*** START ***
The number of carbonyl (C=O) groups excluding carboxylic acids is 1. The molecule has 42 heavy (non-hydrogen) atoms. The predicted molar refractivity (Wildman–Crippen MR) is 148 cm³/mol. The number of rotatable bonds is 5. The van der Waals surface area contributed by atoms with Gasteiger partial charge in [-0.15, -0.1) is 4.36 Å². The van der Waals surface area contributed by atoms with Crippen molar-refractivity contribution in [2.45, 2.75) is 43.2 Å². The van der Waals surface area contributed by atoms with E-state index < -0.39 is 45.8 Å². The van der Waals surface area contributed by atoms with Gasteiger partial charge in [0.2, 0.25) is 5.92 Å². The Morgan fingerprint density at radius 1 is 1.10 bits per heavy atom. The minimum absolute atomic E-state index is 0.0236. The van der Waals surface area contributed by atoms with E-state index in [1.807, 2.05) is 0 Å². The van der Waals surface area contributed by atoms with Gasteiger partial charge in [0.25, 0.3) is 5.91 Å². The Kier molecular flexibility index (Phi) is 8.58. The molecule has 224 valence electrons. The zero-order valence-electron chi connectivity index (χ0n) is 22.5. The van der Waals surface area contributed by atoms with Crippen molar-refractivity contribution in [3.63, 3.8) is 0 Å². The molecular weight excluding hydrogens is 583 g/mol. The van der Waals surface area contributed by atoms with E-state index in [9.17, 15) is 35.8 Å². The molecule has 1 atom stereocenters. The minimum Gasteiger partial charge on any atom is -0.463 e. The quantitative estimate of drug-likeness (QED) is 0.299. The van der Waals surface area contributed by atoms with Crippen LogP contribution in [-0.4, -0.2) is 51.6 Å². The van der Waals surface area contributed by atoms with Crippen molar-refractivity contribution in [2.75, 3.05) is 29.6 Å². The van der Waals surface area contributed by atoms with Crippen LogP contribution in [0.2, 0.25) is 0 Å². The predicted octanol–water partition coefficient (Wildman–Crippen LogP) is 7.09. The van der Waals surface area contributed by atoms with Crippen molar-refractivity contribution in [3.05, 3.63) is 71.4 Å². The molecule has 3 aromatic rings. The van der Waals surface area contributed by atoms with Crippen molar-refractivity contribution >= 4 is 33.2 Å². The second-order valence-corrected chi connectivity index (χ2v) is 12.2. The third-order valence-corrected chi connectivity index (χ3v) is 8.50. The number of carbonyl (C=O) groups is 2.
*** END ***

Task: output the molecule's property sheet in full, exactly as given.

The number of carbonyl (C=O) groups excluding carboxylic acids is 1. The molecule has 42 heavy (non-hydrogen) atoms. The predicted molar refractivity (Wildman–Crippen MR) is 148 cm³/mol. The number of rotatable bonds is 5. The van der Waals surface area contributed by atoms with Gasteiger partial charge in [-0.15, -0.1) is 4.36 Å². The van der Waals surface area contributed by atoms with Crippen molar-refractivity contribution in [2.45, 2.75) is 43.2 Å². The van der Waals surface area contributed by atoms with E-state index < -0.39 is 45.8 Å². The van der Waals surface area contributed by atoms with Gasteiger partial charge in [0.2, 0.25) is 5.92 Å². The Morgan fingerprint density at radius 1 is 1.10 bits per heavy atom. The minimum absolute atomic E-state index is 0.0236. The van der Waals surface area contributed by atoms with E-state index in [1.807, 2.05) is 0 Å². The van der Waals surface area contributed by atoms with Gasteiger partial charge in [0.25, 0.3) is 5.91 Å². The Kier molecular flexibility index (Phi) is 8.58. The molecule has 224 valence electrons. The zero-order valence-electron chi connectivity index (χ0n) is 22.5. The van der Waals surface area contributed by atoms with Crippen molar-refractivity contribution in [3.63, 3.8) is 0 Å². The molecular weight excluding hydrogens is 583 g/mol. The van der Waals surface area contributed by atoms with E-state index in [9.17, 15) is 35.8 Å². The molecule has 1 atom stereocenters. The minimum Gasteiger partial charge on any atom is -0.463 e. The quantitative estimate of drug-likeness (QED) is 0.299. The van der Waals surface area contributed by atoms with Crippen LogP contribution in [-0.4, -0.2) is 51.6 Å². The van der Waals surface area contributed by atoms with Crippen molar-refractivity contribution in [2.75, 3.05) is 29.6 Å². The van der Waals surface area contributed by atoms with Crippen LogP contribution in [0.2, 0.25) is 0 Å². The predicted octanol–water partition coefficient (Wildman–Crippen LogP) is 7.09. The van der Waals surface area contributed by atoms with Crippen molar-refractivity contribution in [3.05, 3.63) is 71.4 Å². The molecule has 3 aromatic rings. The van der Waals surface area contributed by atoms with Crippen molar-refractivity contribution >= 4 is 33.2 Å². The second-order valence-corrected chi connectivity index (χ2v) is 12.2. The third-order valence-corrected chi connectivity index (χ3v) is 8.50. The number of carbonyl (C=O) groups is 2.